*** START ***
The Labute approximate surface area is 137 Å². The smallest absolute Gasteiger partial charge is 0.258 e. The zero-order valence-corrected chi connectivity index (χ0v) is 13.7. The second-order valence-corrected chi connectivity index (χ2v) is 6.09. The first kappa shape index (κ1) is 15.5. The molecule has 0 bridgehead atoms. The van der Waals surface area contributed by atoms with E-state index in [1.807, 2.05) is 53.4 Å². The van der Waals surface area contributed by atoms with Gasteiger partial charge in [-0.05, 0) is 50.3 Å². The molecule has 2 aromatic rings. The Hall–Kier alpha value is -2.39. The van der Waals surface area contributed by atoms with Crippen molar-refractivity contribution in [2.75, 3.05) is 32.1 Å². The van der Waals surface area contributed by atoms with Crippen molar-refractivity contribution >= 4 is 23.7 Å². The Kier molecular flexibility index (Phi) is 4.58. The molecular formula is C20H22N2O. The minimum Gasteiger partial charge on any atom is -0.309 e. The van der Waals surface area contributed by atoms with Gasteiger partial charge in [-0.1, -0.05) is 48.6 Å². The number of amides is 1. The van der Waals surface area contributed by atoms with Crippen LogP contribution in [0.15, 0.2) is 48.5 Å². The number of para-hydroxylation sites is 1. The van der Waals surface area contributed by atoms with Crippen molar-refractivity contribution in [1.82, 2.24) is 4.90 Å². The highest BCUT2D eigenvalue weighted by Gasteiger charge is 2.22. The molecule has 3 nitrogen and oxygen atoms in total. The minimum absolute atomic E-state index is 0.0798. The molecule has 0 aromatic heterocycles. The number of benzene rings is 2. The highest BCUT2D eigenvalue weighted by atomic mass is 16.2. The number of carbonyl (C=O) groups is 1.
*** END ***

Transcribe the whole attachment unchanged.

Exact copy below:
The Labute approximate surface area is 137 Å². The smallest absolute Gasteiger partial charge is 0.258 e. The zero-order valence-corrected chi connectivity index (χ0v) is 13.7. The second-order valence-corrected chi connectivity index (χ2v) is 6.09. The first kappa shape index (κ1) is 15.5. The molecule has 0 bridgehead atoms. The van der Waals surface area contributed by atoms with E-state index in [1.807, 2.05) is 53.4 Å². The van der Waals surface area contributed by atoms with Gasteiger partial charge in [-0.05, 0) is 50.3 Å². The molecule has 2 aromatic rings. The Hall–Kier alpha value is -2.39. The van der Waals surface area contributed by atoms with Crippen molar-refractivity contribution in [2.75, 3.05) is 32.1 Å². The van der Waals surface area contributed by atoms with Crippen molar-refractivity contribution >= 4 is 23.7 Å². The Kier molecular flexibility index (Phi) is 4.58. The molecular formula is C20H22N2O. The minimum Gasteiger partial charge on any atom is -0.309 e. The van der Waals surface area contributed by atoms with Gasteiger partial charge in [-0.1, -0.05) is 48.6 Å². The number of amides is 1. The van der Waals surface area contributed by atoms with Crippen LogP contribution in [0.15, 0.2) is 48.5 Å². The number of para-hydroxylation sites is 1. The van der Waals surface area contributed by atoms with Crippen molar-refractivity contribution in [1.82, 2.24) is 4.90 Å². The highest BCUT2D eigenvalue weighted by Gasteiger charge is 2.22. The molecule has 3 nitrogen and oxygen atoms in total. The minimum absolute atomic E-state index is 0.0798. The molecule has 0 aromatic heterocycles. The number of benzene rings is 2. The highest BCUT2D eigenvalue weighted by atomic mass is 16.2. The number of carbonyl (C=O) groups is 1.